Vincent van Gogh - Self-Portrait with Bandaged Ear 1889

Self-Portrait with Bandaged Ear 1889
Self-Portrait with Bandaged Ear
Oil on canvas 60.0 x 49.0 cm. Arles: January, 1889
London: Courtauld Institute Galleries

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From Courtauld Institute Galleries:
This self-portrait was painted shortly after Van Gogh returned home from hospital having mutilated his own ear.
The prominent bandage shows that the context of this event is important. Van Gogh depicts himself in his studio, wearing his overcoat and a hat. Is it cold in the studio, or is this a sign of a lack of permanence?
His facial expression is still and melancholy, as though he is contemplating his position as an artist.
On the left, a blank canvas suggests that there is more work to come from this artist, as indeed there was, and a Japanese print on the right relates to an area of great artistic interest for him.
This is a manipulated copy of a real print by Sato Torakiyo, owned by Van Gogh and pinned on the wall in his studio. In order to fit his own face into the composition, Van Gogh has shifted the figures and Mount Fuji across to the right.
Japan, much like Arles, was an exotic place of escape in Van Gogh’s imagination, and the two are condensed here, much as they are in The Crau at Arles: Peach Trees in Blossom(1889), also in the Courtauld’s collection, in which a snow-capped mountain in the background seems to recall Mount Fuji.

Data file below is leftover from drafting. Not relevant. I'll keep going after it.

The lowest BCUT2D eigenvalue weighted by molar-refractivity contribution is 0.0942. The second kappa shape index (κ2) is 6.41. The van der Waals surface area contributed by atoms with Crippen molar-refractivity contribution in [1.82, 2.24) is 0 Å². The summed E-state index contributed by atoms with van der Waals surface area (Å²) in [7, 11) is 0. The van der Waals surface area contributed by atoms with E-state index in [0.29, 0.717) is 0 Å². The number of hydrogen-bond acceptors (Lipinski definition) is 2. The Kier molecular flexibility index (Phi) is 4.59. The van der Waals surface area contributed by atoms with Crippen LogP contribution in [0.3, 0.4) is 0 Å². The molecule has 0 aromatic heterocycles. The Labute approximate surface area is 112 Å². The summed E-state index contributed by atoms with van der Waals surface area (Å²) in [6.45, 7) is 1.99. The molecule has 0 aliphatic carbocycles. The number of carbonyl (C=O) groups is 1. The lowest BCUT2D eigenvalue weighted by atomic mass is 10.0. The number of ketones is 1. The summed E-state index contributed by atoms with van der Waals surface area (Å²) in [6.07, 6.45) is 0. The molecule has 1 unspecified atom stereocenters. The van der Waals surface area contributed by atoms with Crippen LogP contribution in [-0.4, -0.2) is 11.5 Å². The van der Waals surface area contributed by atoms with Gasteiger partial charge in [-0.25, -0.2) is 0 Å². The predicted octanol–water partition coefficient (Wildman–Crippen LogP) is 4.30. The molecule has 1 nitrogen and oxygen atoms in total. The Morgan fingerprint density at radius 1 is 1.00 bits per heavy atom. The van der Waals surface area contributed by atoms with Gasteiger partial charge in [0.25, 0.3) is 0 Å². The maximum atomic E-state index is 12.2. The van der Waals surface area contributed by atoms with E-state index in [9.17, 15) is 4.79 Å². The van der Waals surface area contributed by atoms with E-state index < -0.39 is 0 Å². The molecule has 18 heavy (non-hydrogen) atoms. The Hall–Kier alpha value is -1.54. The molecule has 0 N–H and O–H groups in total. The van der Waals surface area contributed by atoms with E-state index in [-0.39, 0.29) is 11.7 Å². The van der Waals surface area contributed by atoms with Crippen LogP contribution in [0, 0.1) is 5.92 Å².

The Letters of Vincent van Gogh

To Theo van Gogh. Arles, Sunday, 29 July 1888.
My dear Theo,
Many thanks for your kind letter. If you recall, mine ended with: we’re getting old, that’s what is and the rest is imagination and doesn’t exist. Now, I said that even more for myself, than for you. And I said it feeling the absolute necessity for me to act accordingly, to work, not more, perhaps, but with a more serious conception.
Now you talk about the emptiness you sometimes feel; that’s just the same thing that I have, too. Considering, if you will, the times in which we live as a true and great revival of art, the moth-eaten and official tradition, which is still on its feet, but which is at bottom powerless and bone-idle, the new painters, alone, poor, treated like madmen and as a result of this treatment becoming so in fact, at least as far as their social life is concerned.
Then remember that you do exactly the same work as these primitive painters, since you provide them with money and you sell their canvases for them, which enables them to produce others. If a painter ruins his character by working hard at painting, which makes him sterile for many things, for family life, &c. &c.
If as a consequence he paints not only with paint but with self-denial and self-abnegation and a broken heart.